Drugs, Pregnancy and Parenting Part II
A continuing professional education opportunity
Presented by: National Advocates for Pregnant Women, with New York University's School of Law & The NYU Silver School of Social Work
When: Thursday, April 29, 2010 (half day program 12p-5p)
Where: NYU School of Law, 40 Washington Square South, Manhattan
Contact: Aileen Dibra, NAPW Conference Coordinator firstname.lastname@example.org
More information and registration
Continuing Education Credits in the areas of
Law, Social Work & CASAC will be offered.
4.5 CLE credits in "Ethics and Professionalism"
4.0 Hours CASAC Section II
4.0 Hours CPP Section I
4.0 Hours CPS Section I
5.0 CEU Social Work
People working in the fields of criminal law, family law and child welfare frequently have cases that involve issues of drug use. These lawyers, social workers, counselors, advocates and investigators, however, are often trying to do their jobs without the benefit of evidence-based research or access to experts knowledgeable about drugs, drug treatment and the relationship between drug use, pregnancy and parenting.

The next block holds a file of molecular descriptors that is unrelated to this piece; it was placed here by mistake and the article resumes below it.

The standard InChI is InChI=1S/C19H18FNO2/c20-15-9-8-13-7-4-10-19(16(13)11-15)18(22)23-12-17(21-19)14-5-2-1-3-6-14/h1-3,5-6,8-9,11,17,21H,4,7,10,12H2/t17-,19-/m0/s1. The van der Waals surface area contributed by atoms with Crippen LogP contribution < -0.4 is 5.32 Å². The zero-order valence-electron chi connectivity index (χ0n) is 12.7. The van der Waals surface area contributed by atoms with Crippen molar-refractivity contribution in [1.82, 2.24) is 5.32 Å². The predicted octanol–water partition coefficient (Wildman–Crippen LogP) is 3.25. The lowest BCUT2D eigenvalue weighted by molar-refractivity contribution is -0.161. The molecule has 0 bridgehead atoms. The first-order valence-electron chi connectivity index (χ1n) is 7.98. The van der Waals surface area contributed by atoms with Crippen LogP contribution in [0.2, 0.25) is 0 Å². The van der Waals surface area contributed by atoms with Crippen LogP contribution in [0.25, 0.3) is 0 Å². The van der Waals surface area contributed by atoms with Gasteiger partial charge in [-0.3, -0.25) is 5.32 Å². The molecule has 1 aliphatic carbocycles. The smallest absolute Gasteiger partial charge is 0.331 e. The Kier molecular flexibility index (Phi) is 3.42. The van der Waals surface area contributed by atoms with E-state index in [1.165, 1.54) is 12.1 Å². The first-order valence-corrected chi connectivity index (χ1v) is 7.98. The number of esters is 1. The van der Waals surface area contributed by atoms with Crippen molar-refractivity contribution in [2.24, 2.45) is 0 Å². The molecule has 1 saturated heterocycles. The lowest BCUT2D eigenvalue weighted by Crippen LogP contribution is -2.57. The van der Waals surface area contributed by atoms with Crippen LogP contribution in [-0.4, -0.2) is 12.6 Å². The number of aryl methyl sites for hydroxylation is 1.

Drugs, Pregnancy and Parenting Part II will bring evidence-based research and renowned experts to professionals and to people directly affected by policies addressing these issues. The presenters will help distinguish myth from fact, evidence-based information from media hype and provide meaningful tools for improved advocacy, representation, care and treatment for pregnant women, parents, children, and families.
This program will specifically focus on the question of what happens when children remain with parents who use or abuse drugs?
The distinguished presenters and hosts of this event include:
Marylou Behnke, MD, Fonda Davis Eyler, PhD, Martin F. Guggenheim, JD, Carl L. Hart, PhD, Sabra Jackson, Gretchen Lord, LCSW, Lynn M. Paltrow, JD, & Jane M. Spinak, JD
Read presenter bios here.
No matter what kind of work you do or practice you have, this course will challenge your assumptions, identify valuable resources and generate hope about families where drug use is an issue.